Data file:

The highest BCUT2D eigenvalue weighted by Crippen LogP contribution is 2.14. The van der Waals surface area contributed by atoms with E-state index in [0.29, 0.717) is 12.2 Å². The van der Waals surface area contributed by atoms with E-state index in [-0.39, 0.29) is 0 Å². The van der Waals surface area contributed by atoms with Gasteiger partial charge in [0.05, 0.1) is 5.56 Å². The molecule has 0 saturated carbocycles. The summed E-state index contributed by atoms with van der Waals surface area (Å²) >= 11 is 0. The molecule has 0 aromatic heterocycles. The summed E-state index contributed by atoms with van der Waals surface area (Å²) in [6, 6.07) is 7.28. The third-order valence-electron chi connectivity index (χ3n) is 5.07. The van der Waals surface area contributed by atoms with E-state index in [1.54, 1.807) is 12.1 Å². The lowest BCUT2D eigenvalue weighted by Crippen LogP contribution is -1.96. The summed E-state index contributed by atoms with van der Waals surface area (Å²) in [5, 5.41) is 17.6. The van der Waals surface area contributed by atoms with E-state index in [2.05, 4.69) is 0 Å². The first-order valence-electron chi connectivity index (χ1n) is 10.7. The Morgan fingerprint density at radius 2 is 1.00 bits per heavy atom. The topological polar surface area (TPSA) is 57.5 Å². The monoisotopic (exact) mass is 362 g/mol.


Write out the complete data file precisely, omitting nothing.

The highest BCUT2D eigenvalue weighted by Crippen LogP contribution is 2.14. The van der Waals surface area contributed by atoms with E-state index in [0.29, 0.717) is 12.2 Å². The van der Waals surface area contributed by atoms with E-state index in [-0.39, 0.29) is 0 Å². The van der Waals surface area contributed by atoms with Gasteiger partial charge in [0.05, 0.1) is 5.56 Å². The molecule has 0 saturated carbocycles. The summed E-state index contributed by atoms with van der Waals surface area (Å²) >= 11 is 0. The molecule has 0 aromatic heterocycles. The summed E-state index contributed by atoms with van der Waals surface area (Å²) in [6, 6.07) is 7.28. The third-order valence-electron chi connectivity index (χ3n) is 5.07. The van der Waals surface area contributed by atoms with E-state index in [1.54, 1.807) is 12.1 Å². The lowest BCUT2D eigenvalue weighted by Crippen LogP contribution is -1.96. The summed E-state index contributed by atoms with van der Waals surface area (Å²) in [5, 5.41) is 17.6. The van der Waals surface area contributed by atoms with E-state index in [2.05, 4.69) is 0 Å². The first-order valence-electron chi connectivity index (χ1n) is 10.7. The Morgan fingerprint density at radius 2 is 1.00 bits per heavy atom. The topological polar surface area (TPSA) is 57.5 Å². The monoisotopic (exact) mass is 362 g/mol.